Additionally, it’s important to consider the type of activity being undertaken; for example, for short and intense efforts, it might be beneficial to consume closer to the start of the exercise, while for long-duration efforts, a staggered intake or combined with other foods or beverages containing caffeine, can maintain a sustained effect without experiencing peaks and troughs in performance.

Beware: be careful with side effects

Despite the undeniable benefits of caffeine for improving performance in cycling, it’s crucial to approach it with caution due to the potential side effects associated with excessive consumption. These include symptoms such as nervousness, insomnia, increased heart rate, dizziness, and, in more severe cases, cardiac arrhythmias. These effects can not only compromise sporting performance but also the general health of the cyclist.

Caffeine sensitivity varies widely among individuals, meaning a dose that improves performance in one person may cause adverse effects in another. Therefore, it is crucial for each cyclist to identify their own caffeine tolerance through careful experimentation during training, rather than during competitions.

Another aspect to consider is the risk of developing dependence and the potential decrease in caffeine’s effectiveness with continued use. The body can develop tolerance to caffeine, meaning increasingly larger doses are needed to achieve the same ergogenic effect, raising the risk of experiencing side effects.

Some studies suggest that excessive caffeine consumption can lead to mild dehydration. Although this is more a topic of debate and seems to depend on individual adaptation to regular caffeine consumption. For these reasons, cyclists should consider periods of “caffeine detox” to reset sensitivity to this substance and maximize its benefits when really needed, ensuring a balance between optimal performance and health.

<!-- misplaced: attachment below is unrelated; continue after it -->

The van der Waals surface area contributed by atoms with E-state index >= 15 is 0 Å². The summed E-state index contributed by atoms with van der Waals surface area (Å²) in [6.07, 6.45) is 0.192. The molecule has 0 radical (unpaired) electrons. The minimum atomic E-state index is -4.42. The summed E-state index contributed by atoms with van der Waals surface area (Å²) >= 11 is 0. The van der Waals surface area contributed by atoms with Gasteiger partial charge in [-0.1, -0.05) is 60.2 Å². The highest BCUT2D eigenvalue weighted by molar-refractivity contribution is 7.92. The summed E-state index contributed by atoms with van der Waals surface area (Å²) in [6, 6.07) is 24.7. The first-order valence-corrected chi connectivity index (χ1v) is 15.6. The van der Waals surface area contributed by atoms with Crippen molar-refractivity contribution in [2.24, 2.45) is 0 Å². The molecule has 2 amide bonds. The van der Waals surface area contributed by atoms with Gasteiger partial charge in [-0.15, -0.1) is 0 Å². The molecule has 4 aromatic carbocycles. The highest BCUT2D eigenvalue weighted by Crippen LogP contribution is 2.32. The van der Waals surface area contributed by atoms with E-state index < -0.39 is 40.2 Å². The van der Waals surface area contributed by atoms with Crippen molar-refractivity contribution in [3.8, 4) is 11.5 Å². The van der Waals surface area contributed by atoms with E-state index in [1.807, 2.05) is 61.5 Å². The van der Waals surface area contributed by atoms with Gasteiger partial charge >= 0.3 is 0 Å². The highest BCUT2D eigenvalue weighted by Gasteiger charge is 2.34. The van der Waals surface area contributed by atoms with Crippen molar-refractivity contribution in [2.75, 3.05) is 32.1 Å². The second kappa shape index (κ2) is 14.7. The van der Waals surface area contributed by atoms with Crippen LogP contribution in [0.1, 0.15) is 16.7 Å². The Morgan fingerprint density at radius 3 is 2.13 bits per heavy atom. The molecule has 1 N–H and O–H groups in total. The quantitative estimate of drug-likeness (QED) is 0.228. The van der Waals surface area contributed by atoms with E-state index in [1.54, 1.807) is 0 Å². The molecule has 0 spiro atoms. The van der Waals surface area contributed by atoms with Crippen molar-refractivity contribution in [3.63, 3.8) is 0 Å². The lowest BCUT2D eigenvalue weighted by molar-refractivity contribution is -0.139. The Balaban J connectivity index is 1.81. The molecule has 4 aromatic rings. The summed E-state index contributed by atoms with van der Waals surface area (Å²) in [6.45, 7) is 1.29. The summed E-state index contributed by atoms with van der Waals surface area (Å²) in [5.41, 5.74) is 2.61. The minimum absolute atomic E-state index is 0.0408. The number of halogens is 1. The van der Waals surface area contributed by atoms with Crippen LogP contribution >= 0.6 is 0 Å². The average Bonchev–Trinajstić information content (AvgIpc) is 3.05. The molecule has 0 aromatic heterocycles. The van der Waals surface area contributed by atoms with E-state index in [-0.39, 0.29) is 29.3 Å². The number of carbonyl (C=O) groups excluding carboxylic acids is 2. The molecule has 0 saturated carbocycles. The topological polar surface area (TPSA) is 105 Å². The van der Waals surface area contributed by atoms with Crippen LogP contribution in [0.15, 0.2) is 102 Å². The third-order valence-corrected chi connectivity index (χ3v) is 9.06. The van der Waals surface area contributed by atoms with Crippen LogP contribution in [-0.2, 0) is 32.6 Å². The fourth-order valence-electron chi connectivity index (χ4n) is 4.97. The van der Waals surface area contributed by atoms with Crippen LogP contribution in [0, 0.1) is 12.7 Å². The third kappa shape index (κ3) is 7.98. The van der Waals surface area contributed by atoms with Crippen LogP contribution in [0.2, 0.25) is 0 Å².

The café culture in cycling

The café holds a special place in the heart of cycling, woven deeply into its social and ritualistic fabric. Café stops are not just an excuse to rest the legs but crucial moments of camaraderie, exchanging stories and strategies among cyclists.

These breaks, often located in picturesque roadside cafés, become emblematic meeting points where the shared passion for cycling and coffee is celebrated. This ritual reflects a more playful and social aspect of the sport, away from competition and effort. This reminding cyclists that, although the pursuit of performance is a key component of cycling, the joy and community found along the way are also essential aspects of this sporting discipline.